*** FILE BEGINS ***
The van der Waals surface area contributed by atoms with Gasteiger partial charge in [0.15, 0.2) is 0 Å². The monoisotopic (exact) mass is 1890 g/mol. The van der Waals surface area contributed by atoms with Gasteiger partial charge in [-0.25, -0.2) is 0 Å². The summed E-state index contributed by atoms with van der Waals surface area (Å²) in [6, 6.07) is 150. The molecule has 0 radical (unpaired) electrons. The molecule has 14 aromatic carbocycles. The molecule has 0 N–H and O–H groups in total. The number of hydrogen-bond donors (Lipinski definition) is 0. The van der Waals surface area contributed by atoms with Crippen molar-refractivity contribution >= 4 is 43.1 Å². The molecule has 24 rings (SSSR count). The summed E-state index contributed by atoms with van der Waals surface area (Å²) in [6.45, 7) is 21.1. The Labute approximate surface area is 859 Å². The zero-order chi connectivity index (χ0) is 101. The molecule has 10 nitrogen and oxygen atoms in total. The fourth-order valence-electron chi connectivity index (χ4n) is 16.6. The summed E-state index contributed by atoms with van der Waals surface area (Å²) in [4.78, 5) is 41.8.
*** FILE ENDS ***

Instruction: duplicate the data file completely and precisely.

The van der Waals surface area contributed by atoms with Gasteiger partial charge in [0.15, 0.2) is 0 Å². The monoisotopic (exact) mass is 1890 g/mol. The van der Waals surface area contributed by atoms with Gasteiger partial charge in [-0.25, -0.2) is 0 Å². The summed E-state index contributed by atoms with van der Waals surface area (Å²) in [6, 6.07) is 150. The molecule has 0 radical (unpaired) electrons. The molecule has 14 aromatic carbocycles. The molecule has 0 N–H and O–H groups in total. The number of hydrogen-bond donors (Lipinski definition) is 0. The van der Waals surface area contributed by atoms with Crippen molar-refractivity contribution >= 4 is 43.1 Å². The molecule has 24 rings (SSSR count). The summed E-state index contributed by atoms with van der Waals surface area (Å²) in [6.45, 7) is 21.1. The Labute approximate surface area is 859 Å². The zero-order chi connectivity index (χ0) is 101. The molecule has 10 nitrogen and oxygen atoms in total. The fourth-order valence-electron chi connectivity index (χ4n) is 16.6. The summed E-state index contributed by atoms with van der Waals surface area (Å²) in [4.78, 5) is 41.8.